In Christian tradition the Prophet Micah is considered one of the twelve Minor Prophets. He was born in the town of Moresheth-Gath, to the south of Jerusalem. He began his prophetic ministry in about 778 BC and continued prophesying during the reigns of Jotham, Ahaz and Hezekiah. The Prophet Micah was contemporary with the Prophet Isaiah.
Micah’s messages were directed mainly against the kingdoms of Judah and Israel. He predicted the destruction of Israel and the conquest of Judah by the Assyrian king Sennacherib. The prophet Micah foretold the birth of the Savior: “But you, O Bethlehem Ephrathah, who are too little to be among the clans of Judah, from you shall come forth for me one who is to be ruler in Israel, whose coming forth is from of old, from ancient days” (Micah 5:2).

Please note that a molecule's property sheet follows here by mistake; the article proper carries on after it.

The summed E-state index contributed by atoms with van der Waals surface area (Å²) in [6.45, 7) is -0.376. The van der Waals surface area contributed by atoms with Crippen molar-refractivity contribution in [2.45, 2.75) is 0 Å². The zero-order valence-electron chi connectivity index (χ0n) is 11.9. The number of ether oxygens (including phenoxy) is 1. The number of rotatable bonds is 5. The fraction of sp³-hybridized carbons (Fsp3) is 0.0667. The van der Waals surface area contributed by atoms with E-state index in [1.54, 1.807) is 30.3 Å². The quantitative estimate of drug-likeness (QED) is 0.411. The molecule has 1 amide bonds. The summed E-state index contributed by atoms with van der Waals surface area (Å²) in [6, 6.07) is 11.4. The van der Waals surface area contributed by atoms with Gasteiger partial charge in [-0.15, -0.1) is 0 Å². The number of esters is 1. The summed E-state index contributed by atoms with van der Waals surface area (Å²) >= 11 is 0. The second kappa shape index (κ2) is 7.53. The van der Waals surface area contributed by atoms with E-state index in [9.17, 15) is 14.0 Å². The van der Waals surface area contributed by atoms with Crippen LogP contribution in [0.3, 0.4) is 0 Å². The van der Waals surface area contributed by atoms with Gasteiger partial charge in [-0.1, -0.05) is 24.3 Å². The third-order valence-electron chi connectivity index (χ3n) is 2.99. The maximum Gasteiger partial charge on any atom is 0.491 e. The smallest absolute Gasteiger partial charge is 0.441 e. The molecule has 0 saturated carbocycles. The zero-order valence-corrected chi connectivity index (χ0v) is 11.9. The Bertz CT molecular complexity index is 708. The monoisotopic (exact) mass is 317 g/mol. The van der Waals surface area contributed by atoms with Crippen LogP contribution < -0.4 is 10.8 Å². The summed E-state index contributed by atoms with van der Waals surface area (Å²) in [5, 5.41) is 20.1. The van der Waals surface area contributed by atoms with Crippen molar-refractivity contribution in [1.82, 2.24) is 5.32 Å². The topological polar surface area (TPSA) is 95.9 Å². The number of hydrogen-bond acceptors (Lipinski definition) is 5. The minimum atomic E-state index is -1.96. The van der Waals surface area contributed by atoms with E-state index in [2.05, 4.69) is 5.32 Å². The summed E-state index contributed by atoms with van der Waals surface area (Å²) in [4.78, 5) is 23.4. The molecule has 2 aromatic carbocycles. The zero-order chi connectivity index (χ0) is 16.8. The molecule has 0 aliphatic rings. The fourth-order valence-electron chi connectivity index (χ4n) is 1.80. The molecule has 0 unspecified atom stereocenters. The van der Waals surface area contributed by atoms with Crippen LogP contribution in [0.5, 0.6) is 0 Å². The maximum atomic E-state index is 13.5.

The Prophet Micah is traditionally depicted as a gray-haired old men wearing a blue chiton, ochrous or wine-colored himation and sandals; other color combinations are also encountered in the iconography. He is shown holding a scroll carrying a quotation from the Book of Micah (Micah 5: 2). In Byzantine art the prophet Micah is represented on a miniature dated 950 AD from the Vatican Library in Rome. He is depicted as a younger man on a miniature of the 10th century Interpretations of the Book of the Prophets (The National Library, Turin). In iconography the Prophet Micah is represented on the icons of the prophets’ tier of iconostases (the Assumption Cathedral of the Cyril of Belozersk Monastery, 1497, State Russian Museum) and the Nativity of the Theotokos Cathedral in the St. Therapont Monastery (Dionysius, 1502).
The Prophet Micah is commemorated on August 27th (August 14th, the old style).
Zhanna G. Belik,
Ph.D. in Art history, senior research fellow at the Andrei Rublyov Museum, custodian of the tempera painting collection.
Olga E. Savchenko,
research fellow at the Andrei Rublyov Museum.
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